Salmon: T-Mobile's Self-Defeating Resurgence

NEW YORK (Reuters Blogs) --It's a standard part of flying, these days: the minute you touch down, you pull out your phone and get back up to speed with the world -- especially if you've been on a long flight without wifi. And then there's the standard exception: when you're flying internationally, you don't. Not unless you're very rich, or very reckless, or someone else is paying your phone bill.

Which is what made my arrival in Auckland this morning so special: I touched down after a long flight, pulled out my phone, cycled through Twitter and email and Foursquare, and didn't stress at all about being charged $20.48 per megabyte (or whatever) in a world where I have no idea how many megabytes are involved in any of those activities.

But I just switched to T-Mobile, which has free international data. I've been using it for about 12 hours now, in Auckland and Wellington, and it's been fantastic. I'd heard complaints about how slow it was, and I haven't been trying to stream video, or anything like that, but basic things like maps and Google searches work fine.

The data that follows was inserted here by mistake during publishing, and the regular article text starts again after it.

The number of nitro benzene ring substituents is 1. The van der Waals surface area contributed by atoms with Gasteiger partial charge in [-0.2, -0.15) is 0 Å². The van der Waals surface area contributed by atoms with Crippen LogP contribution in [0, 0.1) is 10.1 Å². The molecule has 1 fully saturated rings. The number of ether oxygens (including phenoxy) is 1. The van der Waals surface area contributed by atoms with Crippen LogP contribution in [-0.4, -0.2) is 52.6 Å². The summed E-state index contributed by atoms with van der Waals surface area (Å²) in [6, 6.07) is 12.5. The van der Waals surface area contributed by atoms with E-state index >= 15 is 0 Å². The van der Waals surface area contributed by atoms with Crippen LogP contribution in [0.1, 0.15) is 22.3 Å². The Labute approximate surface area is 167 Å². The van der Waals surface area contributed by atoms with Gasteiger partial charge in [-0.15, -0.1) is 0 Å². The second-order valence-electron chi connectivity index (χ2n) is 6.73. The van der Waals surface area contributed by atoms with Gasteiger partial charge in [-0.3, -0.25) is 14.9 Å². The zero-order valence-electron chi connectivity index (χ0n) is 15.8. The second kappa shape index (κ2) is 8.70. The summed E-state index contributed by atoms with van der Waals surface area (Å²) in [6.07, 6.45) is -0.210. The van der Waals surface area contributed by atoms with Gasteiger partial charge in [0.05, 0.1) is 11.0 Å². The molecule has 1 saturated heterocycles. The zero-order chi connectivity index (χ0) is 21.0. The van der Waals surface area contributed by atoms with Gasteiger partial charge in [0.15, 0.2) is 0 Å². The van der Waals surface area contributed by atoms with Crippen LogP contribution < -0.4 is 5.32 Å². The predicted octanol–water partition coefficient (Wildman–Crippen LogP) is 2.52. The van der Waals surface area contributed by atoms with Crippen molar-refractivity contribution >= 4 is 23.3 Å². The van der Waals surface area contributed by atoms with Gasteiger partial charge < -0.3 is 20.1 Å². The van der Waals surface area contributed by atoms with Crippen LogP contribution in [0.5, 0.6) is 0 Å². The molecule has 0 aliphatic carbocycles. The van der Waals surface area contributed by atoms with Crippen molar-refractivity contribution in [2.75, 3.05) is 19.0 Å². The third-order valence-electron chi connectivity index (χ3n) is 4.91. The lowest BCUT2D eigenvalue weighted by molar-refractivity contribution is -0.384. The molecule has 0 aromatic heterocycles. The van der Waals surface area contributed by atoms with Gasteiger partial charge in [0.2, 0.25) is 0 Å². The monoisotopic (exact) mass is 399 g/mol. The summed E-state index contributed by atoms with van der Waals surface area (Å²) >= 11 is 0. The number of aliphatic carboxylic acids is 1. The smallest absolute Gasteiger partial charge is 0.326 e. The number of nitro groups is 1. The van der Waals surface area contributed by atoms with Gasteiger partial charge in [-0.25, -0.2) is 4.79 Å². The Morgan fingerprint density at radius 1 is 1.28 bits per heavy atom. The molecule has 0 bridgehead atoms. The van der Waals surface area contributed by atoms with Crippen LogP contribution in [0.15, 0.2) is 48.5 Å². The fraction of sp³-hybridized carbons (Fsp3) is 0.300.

I was already a fan of T-Mobile in any case: Its LTE network is blazingly fast, its pricing is astonishingly simple and transparent, I've had very few dropped calls, and, the one time I did have a serious issue which required non-trivial customer service, the company's T-Force social customer support team came through with flying colors. It's a big company, and there are still rough patches. But the "uncarrier" campaign is more than just a slogan, and makes it much easier to give T-Mobile the benefit of the doubt when things go wrong.

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